Charlie Stadtlander – an LGBT advocate and Atlanta School Board candidate – was assaulted and robbed on Saturday in Midtown as he took part in a rally and march supporting transgender Atlantans.
As Stadtlander was using his cell phone to broadcast the march on social media, Wilford Hardnett (photo) approached him on a bicycle near the intersection of 10th and Peachtree streets, snatched the phone and tried to flee, according to an Atlanta police incident report. When Stadtlander grabbed Hardnett, the suspect kicked him, acted as if he was going to pull a gun from his waistband and threated to "shoot all the faggots," according to the report.
Stadtlander let Hardnett go when he threatened to shoot him. But another participant in the march – journalist and actor Caleb Spivak – confronted Hardnett when he heard Stadtlander yell for help.
"When I looked up, the person who robbed me stopped right in front of me. He called me a faggot and snatched my phone out of my hand at the same time," Stadtlander told Project Q Atlanta.
"I started screaming that I needed help and this guy stole my phone," he added.
As Spivak confronted Hardnett, the suspect threw Stadtlander's phone on the ground and continued yelling anti-LGBT slurs, Stadtlander said.
"He said he had a Glock and he said he was going to shoot all of us faggots," Stadtlander said.
Hardnett was then able to hop on his bicycle and flee. But a short time later – as Stadtlander told MARTA and Atlanta police officers about the incident – Hardnett passed by him again – this time on the plaza at the MARTA station on 10th Street.
"Out of nowhere, the suspect rode his bike right in front of us. He stared me down, he dropped his bike and called me another gay slur," Stadtlander said.
Stadtlander identified Hardnett to police and he was arrested.
Hardnett, 21, was charged with aggravated assault and armed robbery. He remains in the Fulton County Jail without bond. He is also jailed on a probation warrant from 2014 when he was charged with attempted armed robbery.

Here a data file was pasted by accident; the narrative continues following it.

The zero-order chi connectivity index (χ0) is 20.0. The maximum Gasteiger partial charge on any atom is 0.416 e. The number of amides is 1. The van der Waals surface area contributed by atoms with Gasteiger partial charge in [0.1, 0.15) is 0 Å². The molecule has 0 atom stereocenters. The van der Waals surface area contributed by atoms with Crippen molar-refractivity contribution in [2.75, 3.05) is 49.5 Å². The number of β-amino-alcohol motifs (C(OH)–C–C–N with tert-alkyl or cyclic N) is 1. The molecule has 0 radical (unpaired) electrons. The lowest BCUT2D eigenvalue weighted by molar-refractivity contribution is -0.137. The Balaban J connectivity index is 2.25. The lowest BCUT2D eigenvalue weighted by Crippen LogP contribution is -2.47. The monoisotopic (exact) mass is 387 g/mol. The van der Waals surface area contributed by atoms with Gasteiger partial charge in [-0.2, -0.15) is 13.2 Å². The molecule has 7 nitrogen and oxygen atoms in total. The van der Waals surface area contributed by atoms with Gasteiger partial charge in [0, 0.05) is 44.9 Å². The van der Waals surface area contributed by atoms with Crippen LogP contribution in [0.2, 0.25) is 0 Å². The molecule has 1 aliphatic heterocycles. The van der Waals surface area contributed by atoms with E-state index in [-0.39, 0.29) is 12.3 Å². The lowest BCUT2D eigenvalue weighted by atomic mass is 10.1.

Hardnett told police that he grabbed the phone and threw it to the ground when a march participant struck him with a sign, according to the incident report. When he was arrested, Hardnett told police he wanted to kill himself, according to the report.
Stadtlander said Hardnett later apologized to him.
The rally and march on Saturday came in response to the ban on transgender people in the military that President Trump announced on July 26. Stadtlander said the assault left him shaken.
"I felt really safe in the march. I felt like we were all in solidarity. It was in broad daylight. It really, really shattered my sense of security. It was the last thing I was expecting. For him to come back close to the scene and yell gay slurs, that was a little shocking as well," Stadtlander said.
"It makes me realize that the LGBT community is a target. There are people who hate us. You have to always be aware of that," he added.
Stadtlander announced his campaign for the District 3 seat on the Atlanta School Board in mid July.
In 2011, a man assaulted Stadtlander in the bathroom of LA Fitness in Ansley Mall. He later pleaded guilty to public indecency and served 30 days of a 12-month sentence and 100 hours of community service.